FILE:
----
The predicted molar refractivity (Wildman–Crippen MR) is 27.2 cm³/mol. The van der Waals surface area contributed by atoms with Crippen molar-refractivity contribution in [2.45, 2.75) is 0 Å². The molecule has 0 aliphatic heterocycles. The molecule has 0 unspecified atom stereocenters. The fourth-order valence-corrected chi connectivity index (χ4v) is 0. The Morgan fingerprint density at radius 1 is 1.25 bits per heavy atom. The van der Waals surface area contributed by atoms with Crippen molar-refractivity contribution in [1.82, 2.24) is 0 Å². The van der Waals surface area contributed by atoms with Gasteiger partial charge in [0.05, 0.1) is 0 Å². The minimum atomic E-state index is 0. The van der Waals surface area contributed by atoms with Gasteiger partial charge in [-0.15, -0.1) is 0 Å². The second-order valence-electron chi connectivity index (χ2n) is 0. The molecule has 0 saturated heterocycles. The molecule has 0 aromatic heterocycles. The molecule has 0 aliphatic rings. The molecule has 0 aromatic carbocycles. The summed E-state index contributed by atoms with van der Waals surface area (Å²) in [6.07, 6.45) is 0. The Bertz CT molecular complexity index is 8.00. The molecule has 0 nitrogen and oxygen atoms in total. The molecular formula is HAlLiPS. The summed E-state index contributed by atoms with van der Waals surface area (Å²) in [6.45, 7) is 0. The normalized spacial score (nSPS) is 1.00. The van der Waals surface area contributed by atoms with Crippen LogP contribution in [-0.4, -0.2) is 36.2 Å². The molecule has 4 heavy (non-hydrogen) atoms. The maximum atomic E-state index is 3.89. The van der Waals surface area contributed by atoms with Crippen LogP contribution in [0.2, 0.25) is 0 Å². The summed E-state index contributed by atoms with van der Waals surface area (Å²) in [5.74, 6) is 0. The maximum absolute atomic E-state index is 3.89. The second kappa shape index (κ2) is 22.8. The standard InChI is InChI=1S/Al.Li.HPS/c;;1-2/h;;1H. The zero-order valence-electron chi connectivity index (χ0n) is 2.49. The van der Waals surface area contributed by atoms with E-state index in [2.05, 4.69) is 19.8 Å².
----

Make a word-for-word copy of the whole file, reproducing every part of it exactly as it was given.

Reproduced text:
The predicted molar refractivity (Wildman–Crippen MR) is 27.2 cm³/mol. The van der Waals surface area contributed by atoms with Crippen molar-refractivity contribution in [2.45, 2.75) is 0 Å². The molecule has 0 aliphatic heterocycles. The molecule has 0 unspecified atom stereocenters. The fourth-order valence-corrected chi connectivity index (χ4v) is 0. The Morgan fingerprint density at radius 1 is 1.25 bits per heavy atom. The van der Waals surface area contributed by atoms with Crippen molar-refractivity contribution in [1.82, 2.24) is 0 Å². The van der Waals surface area contributed by atoms with Gasteiger partial charge in [0.05, 0.1) is 0 Å². The minimum atomic E-state index is 0. The van der Waals surface area contributed by atoms with Gasteiger partial charge in [-0.15, -0.1) is 0 Å². The second-order valence-electron chi connectivity index (χ2n) is 0. The molecule has 0 saturated heterocycles. The molecule has 0 aromatic heterocycles. The molecule has 0 aliphatic rings. The molecule has 0 aromatic carbocycles. The summed E-state index contributed by atoms with van der Waals surface area (Å²) in [6.07, 6.45) is 0. The Bertz CT molecular complexity index is 8.00. The molecule has 0 nitrogen and oxygen atoms in total. The molecular formula is HAlLiPS. The summed E-state index contributed by atoms with van der Waals surface area (Å²) in [6.45, 7) is 0. The normalized spacial score (nSPS) is 1.00. The van der Waals surface area contributed by atoms with Crippen LogP contribution in [-0.4, -0.2) is 36.2 Å². The molecule has 4 heavy (non-hydrogen) atoms. The maximum atomic E-state index is 3.89. The van der Waals surface area contributed by atoms with Crippen LogP contribution in [0.2, 0.25) is 0 Å². The summed E-state index contributed by atoms with van der Waals surface area (Å²) in [5.74, 6) is 0. The maximum absolute atomic E-state index is 3.89. The second kappa shape index (κ2) is 22.8. The standard InChI is InChI=1S/Al.Li.HPS/c;;1-2/h;;1H. The zero-order valence-electron chi connectivity index (χ0n) is 2.49. The van der Waals surface area contributed by atoms with E-state index in [2.05, 4.69) is 19.8 Å².